By Mariam Dinh. Wine Cellar Types. Published at Thursday, May 31st, 2018 - 06:16:40 AM.
This also means that you should measure the bottles you plan to keep. Keep in mind that the average 750 milliliter bottle of wine is approximately 3-4 inches wide and roughly 12 inches tall. However, wine bottles come in a variety of sizes, so consider any exceptions to this measurement that you purchase frequently or would like to store. So, if you had roughly 20 bottles of wine that you wanted to store, consider storing them in a rectangle: 4 bottles by 5 bottles. If you allow 5 square inches for each bottle (including the dividing woodmetal), that would give you an area of roughly 20 inches by 25 inches. You can use this as a guideline when designing your home wine rack.
A dumb waiter saves your back, and with advancing age this is solid medical advice! Industrial strength insulation is essential, even for below ground cellars. The standard material used is four to six inch thick polystyrene or polyurethane sheets, aluminum clad on both sides. Insulate all six surfaces, meaning four walls, ceiling and floor, even if your cellar rests on solid earth. The cold room contractor who advises that it is not necessary to insulate the floor because it rests on solid earth does not know what he is talking about and should be avoided. Heat absorbed by the ground during the day goes through the earth and rises through the floor.
A growing trend in cellar design is for compact and hidden away cellars, such as spiral wine cellars. These are concrete, cylindrical systems that are completely watertight to keep your treasured collection safe and can store more than 1,800 bottles! Not only are spiral cellars a fantastic space-saving solution, but with a sleek trap door design, they also look ultra-high-tech. It’s not every day that a trap door in the home leads to an impressive and beautifully arranged wine collection! Since not all wine bottles are made equal, it’s also wise to consider a versatile wine rack system in your cellar design, allowing you to house bottles of all shapes and sizes. Horizontal covers are a good alternative to standard rack designs, since these can hold varied sizes of bottles securely with the labels on display.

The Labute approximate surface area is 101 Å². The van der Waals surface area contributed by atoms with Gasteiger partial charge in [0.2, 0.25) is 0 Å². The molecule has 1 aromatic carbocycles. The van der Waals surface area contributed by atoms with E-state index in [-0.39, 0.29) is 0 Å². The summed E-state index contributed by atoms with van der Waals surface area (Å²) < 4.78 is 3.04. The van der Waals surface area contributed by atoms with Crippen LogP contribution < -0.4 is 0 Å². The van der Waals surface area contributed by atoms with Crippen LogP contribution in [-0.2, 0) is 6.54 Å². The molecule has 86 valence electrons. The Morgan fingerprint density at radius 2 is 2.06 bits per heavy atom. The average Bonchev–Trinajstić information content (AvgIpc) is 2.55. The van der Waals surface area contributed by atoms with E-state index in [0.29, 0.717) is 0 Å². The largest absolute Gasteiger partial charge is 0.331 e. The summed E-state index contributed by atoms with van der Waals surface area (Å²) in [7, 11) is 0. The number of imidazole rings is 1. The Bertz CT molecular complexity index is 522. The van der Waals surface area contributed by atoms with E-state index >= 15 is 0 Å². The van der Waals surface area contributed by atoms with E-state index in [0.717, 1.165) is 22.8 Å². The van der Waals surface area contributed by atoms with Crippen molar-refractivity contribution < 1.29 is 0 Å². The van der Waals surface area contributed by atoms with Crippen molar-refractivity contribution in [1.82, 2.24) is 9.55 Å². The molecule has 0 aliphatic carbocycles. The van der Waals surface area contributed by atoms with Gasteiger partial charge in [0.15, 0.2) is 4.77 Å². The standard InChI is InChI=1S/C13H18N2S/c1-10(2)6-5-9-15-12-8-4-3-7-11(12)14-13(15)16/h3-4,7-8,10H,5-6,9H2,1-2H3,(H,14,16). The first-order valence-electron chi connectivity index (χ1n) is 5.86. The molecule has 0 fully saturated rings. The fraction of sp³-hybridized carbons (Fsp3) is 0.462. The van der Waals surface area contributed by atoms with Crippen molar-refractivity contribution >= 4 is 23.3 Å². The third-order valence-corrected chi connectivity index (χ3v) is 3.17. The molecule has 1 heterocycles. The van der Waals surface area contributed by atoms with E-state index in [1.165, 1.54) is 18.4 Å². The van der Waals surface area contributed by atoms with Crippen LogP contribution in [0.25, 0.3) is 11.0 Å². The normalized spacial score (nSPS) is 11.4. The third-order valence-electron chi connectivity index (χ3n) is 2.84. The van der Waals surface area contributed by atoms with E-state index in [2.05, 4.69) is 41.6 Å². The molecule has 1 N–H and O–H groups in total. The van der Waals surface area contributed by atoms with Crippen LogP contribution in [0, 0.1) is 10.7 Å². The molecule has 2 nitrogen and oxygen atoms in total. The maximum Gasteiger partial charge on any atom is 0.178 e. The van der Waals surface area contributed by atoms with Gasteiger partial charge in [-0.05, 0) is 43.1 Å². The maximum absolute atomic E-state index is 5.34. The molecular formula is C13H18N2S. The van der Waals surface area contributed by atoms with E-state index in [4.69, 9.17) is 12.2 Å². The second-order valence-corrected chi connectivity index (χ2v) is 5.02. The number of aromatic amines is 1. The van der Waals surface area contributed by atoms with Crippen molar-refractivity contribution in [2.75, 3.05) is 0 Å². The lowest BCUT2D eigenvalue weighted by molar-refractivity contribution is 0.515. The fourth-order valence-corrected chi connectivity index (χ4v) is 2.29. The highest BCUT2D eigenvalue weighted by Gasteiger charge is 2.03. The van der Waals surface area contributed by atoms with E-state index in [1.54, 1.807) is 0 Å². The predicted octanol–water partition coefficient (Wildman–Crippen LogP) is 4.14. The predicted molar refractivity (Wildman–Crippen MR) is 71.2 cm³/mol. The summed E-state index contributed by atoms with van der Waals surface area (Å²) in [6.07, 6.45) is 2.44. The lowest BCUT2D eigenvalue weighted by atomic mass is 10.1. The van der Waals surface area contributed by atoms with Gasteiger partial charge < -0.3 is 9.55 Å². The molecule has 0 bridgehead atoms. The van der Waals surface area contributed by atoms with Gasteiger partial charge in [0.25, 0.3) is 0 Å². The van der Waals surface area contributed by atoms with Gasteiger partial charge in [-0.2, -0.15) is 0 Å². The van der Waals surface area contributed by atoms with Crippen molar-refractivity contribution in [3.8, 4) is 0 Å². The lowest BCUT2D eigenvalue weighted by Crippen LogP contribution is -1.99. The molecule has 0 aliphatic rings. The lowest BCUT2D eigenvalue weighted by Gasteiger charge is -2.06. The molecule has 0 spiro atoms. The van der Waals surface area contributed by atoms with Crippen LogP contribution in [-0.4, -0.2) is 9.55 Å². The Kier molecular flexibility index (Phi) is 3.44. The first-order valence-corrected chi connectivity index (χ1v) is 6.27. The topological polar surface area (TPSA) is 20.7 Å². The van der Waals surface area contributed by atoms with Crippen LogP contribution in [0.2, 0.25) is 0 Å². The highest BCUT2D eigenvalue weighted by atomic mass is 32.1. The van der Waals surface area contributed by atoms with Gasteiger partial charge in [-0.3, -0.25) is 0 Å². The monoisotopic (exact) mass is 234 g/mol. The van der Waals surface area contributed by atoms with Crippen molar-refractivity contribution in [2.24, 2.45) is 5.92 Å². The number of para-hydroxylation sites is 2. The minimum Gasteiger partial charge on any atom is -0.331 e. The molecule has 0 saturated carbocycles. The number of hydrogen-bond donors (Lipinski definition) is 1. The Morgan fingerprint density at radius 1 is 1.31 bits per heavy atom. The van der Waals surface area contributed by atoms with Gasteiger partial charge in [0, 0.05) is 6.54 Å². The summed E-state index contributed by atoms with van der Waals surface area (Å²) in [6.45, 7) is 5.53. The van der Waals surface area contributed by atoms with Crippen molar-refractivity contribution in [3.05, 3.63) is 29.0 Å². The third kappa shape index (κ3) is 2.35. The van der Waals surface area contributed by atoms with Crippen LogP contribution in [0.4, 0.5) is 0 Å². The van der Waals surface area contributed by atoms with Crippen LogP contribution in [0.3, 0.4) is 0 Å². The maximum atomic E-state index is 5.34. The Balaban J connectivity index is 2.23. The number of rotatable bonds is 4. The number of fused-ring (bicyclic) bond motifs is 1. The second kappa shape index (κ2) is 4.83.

Brick Wine Cellar: Should it be above or below ground? We would wholeheartedly recommend the below ground option. Digging a big hole under your living room or in the garden outside is a major construction job. This is not to be lightly undertaken, as it involves all kinds of other implications, such as staying somewhere else for up to a year. If you have a swimming pool and have given up swimming, or do not have children who would enjoy it, or you do not like to get wet unnecessarily, conversion of the pool becomes a simple option. The advantage of below ground cellars is that the additional insulation provided by the earth around the four sides and under the floor significantly reduces the energy cost of keeping the cellar cool by approximately 25 per cent which over the years adds up to a considerable saving as well as being more environmentally friendly.
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